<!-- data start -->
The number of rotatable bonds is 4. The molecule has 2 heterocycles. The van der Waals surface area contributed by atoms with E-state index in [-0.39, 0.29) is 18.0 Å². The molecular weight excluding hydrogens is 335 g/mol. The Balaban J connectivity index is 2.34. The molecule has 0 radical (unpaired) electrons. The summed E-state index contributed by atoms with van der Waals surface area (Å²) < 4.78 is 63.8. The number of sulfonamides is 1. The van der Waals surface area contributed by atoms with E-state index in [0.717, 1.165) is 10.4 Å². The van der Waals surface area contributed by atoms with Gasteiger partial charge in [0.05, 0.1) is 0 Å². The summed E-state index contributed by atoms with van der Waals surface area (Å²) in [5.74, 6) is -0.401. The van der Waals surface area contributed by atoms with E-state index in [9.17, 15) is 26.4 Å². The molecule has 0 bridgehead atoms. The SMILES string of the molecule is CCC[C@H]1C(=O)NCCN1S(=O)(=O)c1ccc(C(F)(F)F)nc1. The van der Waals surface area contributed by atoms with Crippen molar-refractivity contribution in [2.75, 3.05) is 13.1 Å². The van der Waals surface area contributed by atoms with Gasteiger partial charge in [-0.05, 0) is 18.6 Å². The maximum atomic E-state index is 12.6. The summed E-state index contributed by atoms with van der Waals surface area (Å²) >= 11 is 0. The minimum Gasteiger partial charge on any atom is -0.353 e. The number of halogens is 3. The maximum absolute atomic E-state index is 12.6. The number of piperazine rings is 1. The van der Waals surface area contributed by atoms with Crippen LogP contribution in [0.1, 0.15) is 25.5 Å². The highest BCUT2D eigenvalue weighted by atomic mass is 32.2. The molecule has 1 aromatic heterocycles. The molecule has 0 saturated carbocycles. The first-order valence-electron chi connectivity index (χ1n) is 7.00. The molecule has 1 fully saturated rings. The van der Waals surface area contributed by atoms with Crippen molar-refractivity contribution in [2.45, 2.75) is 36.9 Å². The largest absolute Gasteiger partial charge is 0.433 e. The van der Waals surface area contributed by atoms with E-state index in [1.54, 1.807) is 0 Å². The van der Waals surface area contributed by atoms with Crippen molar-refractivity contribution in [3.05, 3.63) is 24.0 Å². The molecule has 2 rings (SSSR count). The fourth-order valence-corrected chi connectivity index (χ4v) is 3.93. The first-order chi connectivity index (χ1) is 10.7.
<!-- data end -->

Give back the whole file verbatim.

The number of rotatable bonds is 4. The molecule has 2 heterocycles. The van der Waals surface area contributed by atoms with E-state index in [-0.39, 0.29) is 18.0 Å². The molecular weight excluding hydrogens is 335 g/mol. The Balaban J connectivity index is 2.34. The molecule has 0 radical (unpaired) electrons. The summed E-state index contributed by atoms with van der Waals surface area (Å²) < 4.78 is 63.8. The number of sulfonamides is 1. The van der Waals surface area contributed by atoms with E-state index in [0.717, 1.165) is 10.4 Å². The van der Waals surface area contributed by atoms with Gasteiger partial charge in [0.05, 0.1) is 0 Å². The summed E-state index contributed by atoms with van der Waals surface area (Å²) in [5.74, 6) is -0.401. The van der Waals surface area contributed by atoms with E-state index in [9.17, 15) is 26.4 Å². The molecule has 0 bridgehead atoms. The SMILES string of the molecule is CCC[C@H]1C(=O)NCCN1S(=O)(=O)c1ccc(C(F)(F)F)nc1. The van der Waals surface area contributed by atoms with Crippen molar-refractivity contribution in [2.75, 3.05) is 13.1 Å². The van der Waals surface area contributed by atoms with Gasteiger partial charge in [-0.05, 0) is 18.6 Å². The maximum atomic E-state index is 12.6. The summed E-state index contributed by atoms with van der Waals surface area (Å²) >= 11 is 0. The minimum Gasteiger partial charge on any atom is -0.353 e. The number of halogens is 3. The maximum absolute atomic E-state index is 12.6. The number of piperazine rings is 1. The van der Waals surface area contributed by atoms with Crippen LogP contribution in [0.1, 0.15) is 25.5 Å². The highest BCUT2D eigenvalue weighted by atomic mass is 32.2. The molecule has 1 aromatic heterocycles. The molecule has 0 saturated carbocycles. The first-order valence-electron chi connectivity index (χ1n) is 7.00. The molecule has 1 fully saturated rings. The van der Waals surface area contributed by atoms with Crippen molar-refractivity contribution in [2.45, 2.75) is 36.9 Å². The largest absolute Gasteiger partial charge is 0.433 e. The van der Waals surface area contributed by atoms with E-state index in [1.54, 1.807) is 0 Å². The van der Waals surface area contributed by atoms with Crippen molar-refractivity contribution in [3.05, 3.63) is 24.0 Å². The molecule has 2 rings (SSSR count). The fourth-order valence-corrected chi connectivity index (χ4v) is 3.93. The first-order chi connectivity index (χ1) is 10.7.